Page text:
any question why we died,
them, because our fathers lied.
of the War” by Rudyard Kipling (1918)
readers know this couplet well, but it may be that fewer are familiar
with Kipling’s poem “Mesopotamia.” That verse is so completely
applicable to our current situation (especially the title) as to
cry out to be heard again. The title refers to the British
campaign in the Arab lands during World War I. O so little
we have learned in some 90 years:
not return to us, the resolute, the young,
The eager and whole-hearted whom we gave:
But the men who left them thriftily to die in their own dung,
Shall they come with years and honour to the grave?
not return to us, the strong men coldly slain
In sight of help denied from day to day:
But the men who edged their agonies and chid them in their pain,
Are they too strong and wise to put away?
shall not return to us while Day and Night divide –
Never while the bars of sunset hold.
But the idle-minded overlings who quibbled while they died,
Shall they thrust for high employments as of old?
only threaten and be angry for an hour?
When the storm is ended shall we find
How softly but how swiftly they have sidled back to power
By the favour and contrivance of their kind?
they soothe us, while they promise large amends,
Even while they make a show of fear,
Do they call upon their debtors, and take counsel with their friends,
To confirm and re-establish each career?
cannot repay us – their death could not undo –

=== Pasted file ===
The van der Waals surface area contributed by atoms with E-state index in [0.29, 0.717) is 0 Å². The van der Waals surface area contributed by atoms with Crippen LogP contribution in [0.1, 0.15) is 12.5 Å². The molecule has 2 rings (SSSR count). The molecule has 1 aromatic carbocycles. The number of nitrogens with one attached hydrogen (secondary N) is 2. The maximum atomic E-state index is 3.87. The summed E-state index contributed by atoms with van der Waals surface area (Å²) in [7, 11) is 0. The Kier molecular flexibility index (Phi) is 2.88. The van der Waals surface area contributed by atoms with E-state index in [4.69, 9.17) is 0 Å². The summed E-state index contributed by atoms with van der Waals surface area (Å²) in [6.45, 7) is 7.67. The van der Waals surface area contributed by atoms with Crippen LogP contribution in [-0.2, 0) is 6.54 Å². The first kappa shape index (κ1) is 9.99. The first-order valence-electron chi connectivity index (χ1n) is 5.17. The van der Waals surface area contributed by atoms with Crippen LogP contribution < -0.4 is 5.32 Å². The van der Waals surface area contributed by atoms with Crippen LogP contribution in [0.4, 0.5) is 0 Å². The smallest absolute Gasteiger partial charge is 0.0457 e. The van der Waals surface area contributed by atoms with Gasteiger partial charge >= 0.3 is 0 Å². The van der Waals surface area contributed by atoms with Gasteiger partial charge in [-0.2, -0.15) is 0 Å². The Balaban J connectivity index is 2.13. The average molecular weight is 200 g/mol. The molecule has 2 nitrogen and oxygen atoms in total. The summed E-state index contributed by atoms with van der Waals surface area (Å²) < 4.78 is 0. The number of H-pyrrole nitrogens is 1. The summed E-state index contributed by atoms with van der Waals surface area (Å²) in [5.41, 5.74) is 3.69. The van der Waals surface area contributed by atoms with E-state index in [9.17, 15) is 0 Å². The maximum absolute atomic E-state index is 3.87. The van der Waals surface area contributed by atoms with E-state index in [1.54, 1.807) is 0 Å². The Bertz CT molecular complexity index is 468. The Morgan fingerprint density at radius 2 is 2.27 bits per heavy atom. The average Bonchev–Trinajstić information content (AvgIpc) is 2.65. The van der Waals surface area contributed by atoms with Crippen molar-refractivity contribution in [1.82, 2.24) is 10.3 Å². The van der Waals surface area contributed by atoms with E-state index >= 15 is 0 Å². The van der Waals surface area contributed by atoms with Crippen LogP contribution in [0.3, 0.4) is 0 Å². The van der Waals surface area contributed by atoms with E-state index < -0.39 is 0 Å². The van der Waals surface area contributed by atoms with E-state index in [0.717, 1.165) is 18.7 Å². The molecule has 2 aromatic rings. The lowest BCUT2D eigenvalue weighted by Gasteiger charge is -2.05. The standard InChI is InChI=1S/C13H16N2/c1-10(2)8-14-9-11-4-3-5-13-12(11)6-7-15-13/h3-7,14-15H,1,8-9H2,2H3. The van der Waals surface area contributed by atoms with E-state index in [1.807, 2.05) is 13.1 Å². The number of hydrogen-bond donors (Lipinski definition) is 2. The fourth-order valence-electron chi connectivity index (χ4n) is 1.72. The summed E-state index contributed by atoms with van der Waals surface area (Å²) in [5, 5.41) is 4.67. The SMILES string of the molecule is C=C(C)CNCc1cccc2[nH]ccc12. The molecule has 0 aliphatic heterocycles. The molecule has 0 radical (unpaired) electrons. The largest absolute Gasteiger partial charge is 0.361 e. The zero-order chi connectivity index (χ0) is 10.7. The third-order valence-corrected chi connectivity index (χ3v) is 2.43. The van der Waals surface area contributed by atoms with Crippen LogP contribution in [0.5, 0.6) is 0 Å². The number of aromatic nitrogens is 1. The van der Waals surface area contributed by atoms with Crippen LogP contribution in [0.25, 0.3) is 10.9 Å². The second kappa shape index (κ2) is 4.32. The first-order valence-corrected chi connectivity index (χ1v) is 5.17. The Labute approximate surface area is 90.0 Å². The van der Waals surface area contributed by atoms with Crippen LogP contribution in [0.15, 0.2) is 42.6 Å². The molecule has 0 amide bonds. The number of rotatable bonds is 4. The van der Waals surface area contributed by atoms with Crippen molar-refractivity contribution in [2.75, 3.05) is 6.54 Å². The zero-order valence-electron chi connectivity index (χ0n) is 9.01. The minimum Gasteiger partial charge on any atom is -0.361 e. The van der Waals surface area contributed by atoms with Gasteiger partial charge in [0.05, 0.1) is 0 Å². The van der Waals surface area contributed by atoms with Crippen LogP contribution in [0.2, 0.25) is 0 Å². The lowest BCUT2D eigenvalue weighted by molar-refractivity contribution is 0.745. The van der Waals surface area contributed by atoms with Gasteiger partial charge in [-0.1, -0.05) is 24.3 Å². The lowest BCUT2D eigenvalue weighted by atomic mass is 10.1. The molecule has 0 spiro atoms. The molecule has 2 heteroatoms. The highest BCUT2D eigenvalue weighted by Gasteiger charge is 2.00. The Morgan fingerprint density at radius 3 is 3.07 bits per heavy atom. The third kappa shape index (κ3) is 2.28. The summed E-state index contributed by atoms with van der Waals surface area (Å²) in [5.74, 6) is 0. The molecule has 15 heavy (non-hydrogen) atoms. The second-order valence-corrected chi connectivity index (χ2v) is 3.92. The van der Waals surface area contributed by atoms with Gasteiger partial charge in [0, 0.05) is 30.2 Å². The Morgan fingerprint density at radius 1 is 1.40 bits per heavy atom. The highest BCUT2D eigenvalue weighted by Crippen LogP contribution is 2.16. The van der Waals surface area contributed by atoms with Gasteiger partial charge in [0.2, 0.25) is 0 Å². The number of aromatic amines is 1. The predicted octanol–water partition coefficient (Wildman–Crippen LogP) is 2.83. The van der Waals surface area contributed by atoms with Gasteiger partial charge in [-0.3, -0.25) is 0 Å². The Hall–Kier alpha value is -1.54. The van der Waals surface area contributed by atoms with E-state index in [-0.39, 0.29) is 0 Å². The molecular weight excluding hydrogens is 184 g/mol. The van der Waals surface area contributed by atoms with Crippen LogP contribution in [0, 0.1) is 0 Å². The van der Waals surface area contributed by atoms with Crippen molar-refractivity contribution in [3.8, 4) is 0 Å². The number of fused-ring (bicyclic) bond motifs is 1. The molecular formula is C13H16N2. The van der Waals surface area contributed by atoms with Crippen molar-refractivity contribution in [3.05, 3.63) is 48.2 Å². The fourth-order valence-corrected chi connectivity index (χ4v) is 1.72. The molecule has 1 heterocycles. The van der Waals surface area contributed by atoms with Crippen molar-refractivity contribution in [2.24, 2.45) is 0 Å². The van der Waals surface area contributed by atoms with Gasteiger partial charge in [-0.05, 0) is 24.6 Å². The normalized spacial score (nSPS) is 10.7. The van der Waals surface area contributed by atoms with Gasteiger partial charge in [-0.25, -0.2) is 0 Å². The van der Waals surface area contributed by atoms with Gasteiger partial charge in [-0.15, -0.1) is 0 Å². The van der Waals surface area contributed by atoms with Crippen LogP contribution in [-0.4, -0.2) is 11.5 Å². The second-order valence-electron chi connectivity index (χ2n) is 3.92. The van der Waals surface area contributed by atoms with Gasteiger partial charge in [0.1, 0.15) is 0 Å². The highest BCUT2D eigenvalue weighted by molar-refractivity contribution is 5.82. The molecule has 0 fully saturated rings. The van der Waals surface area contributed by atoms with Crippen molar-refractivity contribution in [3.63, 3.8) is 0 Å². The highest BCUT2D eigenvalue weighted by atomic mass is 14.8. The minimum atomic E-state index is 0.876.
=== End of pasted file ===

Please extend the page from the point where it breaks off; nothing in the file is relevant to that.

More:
The shame that they have laid upon our race.
But the slothfulness that wasted and the arrogance that slew,
Shall we leave it unabated in its place?
On the same
note, the epitaph immediately following the famous one above is
for the headstone of "A Dead Statesman:"
not dig: I dared not rob:
Therefore I lied to please the mob.
Now all my lies are proved untrue
And I must face the men I slew.
What tale shall serve me here among
Mine angry and defrauded young?
Up until the
war Kipling had glorified the British empire and army and wars in
many of his works. When the war came, he encouraged his son to join
the army, and even pulled a lot of strings to get him admitted despite
his physical disabilities. His son was killed in France in 1915,
at the age of 18. These facts lend added meaning to the epitaph
at the head of this column.
Kipling spent his early career glorifying empire, army, and war,
he has shown us that even such a one can sincerely (and unpopularly)
change his mind later in life. It seems to me that there is some
hope in that.
M. Montalbano [send him mail]
is a retired programmer/analyst in rural Oregon.